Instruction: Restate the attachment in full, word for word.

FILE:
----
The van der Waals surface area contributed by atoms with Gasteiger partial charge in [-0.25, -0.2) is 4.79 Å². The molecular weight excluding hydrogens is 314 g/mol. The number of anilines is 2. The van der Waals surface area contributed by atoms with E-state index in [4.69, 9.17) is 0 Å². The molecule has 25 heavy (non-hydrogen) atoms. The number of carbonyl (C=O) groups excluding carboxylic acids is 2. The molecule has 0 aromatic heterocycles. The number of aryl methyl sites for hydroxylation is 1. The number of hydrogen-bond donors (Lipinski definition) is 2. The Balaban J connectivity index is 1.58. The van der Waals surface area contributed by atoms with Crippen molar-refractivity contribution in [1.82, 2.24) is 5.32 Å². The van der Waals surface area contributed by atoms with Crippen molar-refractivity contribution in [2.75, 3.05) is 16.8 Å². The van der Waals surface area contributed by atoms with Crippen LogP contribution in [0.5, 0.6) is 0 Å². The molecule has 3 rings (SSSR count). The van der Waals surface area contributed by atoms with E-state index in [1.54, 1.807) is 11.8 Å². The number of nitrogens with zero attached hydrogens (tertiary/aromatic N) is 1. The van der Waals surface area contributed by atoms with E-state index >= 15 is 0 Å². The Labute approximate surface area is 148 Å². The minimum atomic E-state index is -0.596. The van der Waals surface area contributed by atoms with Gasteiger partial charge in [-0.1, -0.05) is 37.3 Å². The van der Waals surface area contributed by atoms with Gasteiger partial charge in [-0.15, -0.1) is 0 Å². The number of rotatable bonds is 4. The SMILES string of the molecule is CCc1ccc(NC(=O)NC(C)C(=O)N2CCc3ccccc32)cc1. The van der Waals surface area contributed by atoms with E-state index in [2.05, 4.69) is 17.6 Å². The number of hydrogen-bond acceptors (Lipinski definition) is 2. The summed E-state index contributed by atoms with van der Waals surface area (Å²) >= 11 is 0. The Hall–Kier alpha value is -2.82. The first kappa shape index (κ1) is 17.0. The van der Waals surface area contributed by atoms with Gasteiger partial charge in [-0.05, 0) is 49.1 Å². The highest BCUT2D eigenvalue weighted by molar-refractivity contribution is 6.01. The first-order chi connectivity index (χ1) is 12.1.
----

The van der Waals surface area contributed by atoms with Gasteiger partial charge in [-0.25, -0.2) is 4.79 Å². The molecular weight excluding hydrogens is 314 g/mol. The number of anilines is 2. The van der Waals surface area contributed by atoms with E-state index in [4.69, 9.17) is 0 Å². The molecule has 25 heavy (non-hydrogen) atoms. The number of carbonyl (C=O) groups excluding carboxylic acids is 2. The molecule has 0 aromatic heterocycles. The number of aryl methyl sites for hydroxylation is 1. The number of hydrogen-bond donors (Lipinski definition) is 2. The Balaban J connectivity index is 1.58. The van der Waals surface area contributed by atoms with Crippen molar-refractivity contribution in [1.82, 2.24) is 5.32 Å². The van der Waals surface area contributed by atoms with Crippen molar-refractivity contribution in [2.75, 3.05) is 16.8 Å². The van der Waals surface area contributed by atoms with Crippen LogP contribution in [0.5, 0.6) is 0 Å². The molecule has 3 rings (SSSR count). The van der Waals surface area contributed by atoms with E-state index in [1.54, 1.807) is 11.8 Å². The number of nitrogens with zero attached hydrogens (tertiary/aromatic N) is 1. The van der Waals surface area contributed by atoms with E-state index >= 15 is 0 Å². The Labute approximate surface area is 148 Å². The minimum atomic E-state index is -0.596. The van der Waals surface area contributed by atoms with Gasteiger partial charge in [-0.1, -0.05) is 37.3 Å². The van der Waals surface area contributed by atoms with Gasteiger partial charge in [-0.15, -0.1) is 0 Å². The number of rotatable bonds is 4. The SMILES string of the molecule is CCc1ccc(NC(=O)NC(C)C(=O)N2CCc3ccccc32)cc1. The van der Waals surface area contributed by atoms with E-state index in [2.05, 4.69) is 17.6 Å². The number of hydrogen-bond acceptors (Lipinski definition) is 2. The summed E-state index contributed by atoms with van der Waals surface area (Å²) >= 11 is 0. The Hall–Kier alpha value is -2.82. The first kappa shape index (κ1) is 17.0. The van der Waals surface area contributed by atoms with Gasteiger partial charge in [-0.05, 0) is 49.1 Å². The highest BCUT2D eigenvalue weighted by molar-refractivity contribution is 6.01. The first-order chi connectivity index (χ1) is 12.1.